The new World Trade Center, preparing for its huge opening, will anchor a lower Manhattan that’s booming and has plenty of room for visitors.
The Alliance for Downtown New York’s quarterly report found the area south of City Hall made huge gains with hundreds of new businesses, shops and residents moving into the area and providing a huge economic boon.
The tourism sector is particularly strong, having seen 12.4 million visitors in 2014, a 30% jump from the year before according to Jessica Lappin, the BID’s president.
“The beauty of having someone stay downtown is they have more opportunity to explore and get a local experience. That’s what tourists are craving,” she said.
Catherine McVay Hughes, the chair of Community Board 1, which covers lower Manhattan, pointed to an increased diversity in the business climate, as the area has continued its shift away from being exclusively focused on the financial industry.
Restaurants and bars now cater to crowds later at night and offer all sorts of menus.
“Everybody comes down for a different reason and what’s nice is that there is something for everybody,” she said.
That surge in visitors has helped to energize the local hotel industry. There are 5,100 rooms in 22 hotels throughout the neighborhood, a 25% jump from 2014, according to the report.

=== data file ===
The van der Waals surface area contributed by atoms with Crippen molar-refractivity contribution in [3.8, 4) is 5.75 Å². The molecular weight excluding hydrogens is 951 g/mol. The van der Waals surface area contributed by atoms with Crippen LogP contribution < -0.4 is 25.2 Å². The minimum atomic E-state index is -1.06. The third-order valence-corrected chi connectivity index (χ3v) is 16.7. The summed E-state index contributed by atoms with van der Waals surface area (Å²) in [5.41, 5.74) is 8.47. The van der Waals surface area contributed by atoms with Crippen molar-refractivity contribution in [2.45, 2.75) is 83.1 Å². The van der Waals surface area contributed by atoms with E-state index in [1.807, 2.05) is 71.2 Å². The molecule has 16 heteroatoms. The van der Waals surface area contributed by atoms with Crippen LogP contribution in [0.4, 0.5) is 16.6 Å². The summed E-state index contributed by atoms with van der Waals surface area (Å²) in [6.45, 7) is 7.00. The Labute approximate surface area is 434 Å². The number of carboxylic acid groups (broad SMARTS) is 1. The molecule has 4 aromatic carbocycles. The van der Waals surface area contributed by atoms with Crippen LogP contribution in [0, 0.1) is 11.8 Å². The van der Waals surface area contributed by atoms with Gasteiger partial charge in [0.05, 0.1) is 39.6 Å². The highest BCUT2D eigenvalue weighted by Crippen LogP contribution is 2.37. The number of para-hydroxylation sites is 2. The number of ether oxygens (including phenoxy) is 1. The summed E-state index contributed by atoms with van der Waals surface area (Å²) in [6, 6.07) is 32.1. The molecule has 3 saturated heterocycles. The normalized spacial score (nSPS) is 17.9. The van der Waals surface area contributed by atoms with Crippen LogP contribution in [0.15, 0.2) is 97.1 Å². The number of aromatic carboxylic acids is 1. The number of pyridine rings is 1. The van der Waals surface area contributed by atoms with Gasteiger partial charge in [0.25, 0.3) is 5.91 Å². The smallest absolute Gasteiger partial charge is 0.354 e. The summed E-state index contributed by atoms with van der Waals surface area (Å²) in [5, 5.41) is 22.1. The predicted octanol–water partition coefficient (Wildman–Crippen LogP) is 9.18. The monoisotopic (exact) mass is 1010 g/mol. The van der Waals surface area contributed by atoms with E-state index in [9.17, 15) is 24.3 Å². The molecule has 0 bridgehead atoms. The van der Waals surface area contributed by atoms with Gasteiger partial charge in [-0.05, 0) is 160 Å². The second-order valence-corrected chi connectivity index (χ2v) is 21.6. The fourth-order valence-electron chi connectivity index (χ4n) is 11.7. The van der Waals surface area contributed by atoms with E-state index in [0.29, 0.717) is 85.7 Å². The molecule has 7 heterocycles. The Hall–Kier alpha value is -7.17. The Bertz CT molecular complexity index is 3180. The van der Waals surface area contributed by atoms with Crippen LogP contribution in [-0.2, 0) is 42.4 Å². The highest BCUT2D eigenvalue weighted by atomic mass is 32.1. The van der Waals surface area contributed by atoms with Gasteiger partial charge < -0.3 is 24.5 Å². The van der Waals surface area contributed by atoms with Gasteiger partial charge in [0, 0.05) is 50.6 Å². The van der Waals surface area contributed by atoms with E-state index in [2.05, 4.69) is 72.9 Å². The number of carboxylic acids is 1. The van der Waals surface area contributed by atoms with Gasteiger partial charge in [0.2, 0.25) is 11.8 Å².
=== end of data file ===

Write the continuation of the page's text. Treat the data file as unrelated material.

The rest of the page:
Vacancies in lower Manhattan outpace the rest of the borough because of a plethora of new openings, Lappin said.
Seven more hotels are slated to open this year, including Four Points by Sheraton at 6 Platt St., AKA Wall Street at 84 William St. and the Courtyard by Marriott at 133 Greenwich St., which will add 1,300 new rooms.
“That reflects, as demand, we want more people to be here. What’s nice about the development pipeline is that it’s diversified,” Lappin said.
She added that those new rooms come at an ideal time because the city expects 3 million people to check out the World Trade Center’s observatory annually. The attraction, opening at the end of the month, will help spread the word that downtown Manhattan is not just back in business but thriving, according to Lappin.
“It’s not every day you add an attraction like that,” she said. “You combine that with things people wanted to see forever, you have the old and the new, which is a great symbolism for this neighborhood.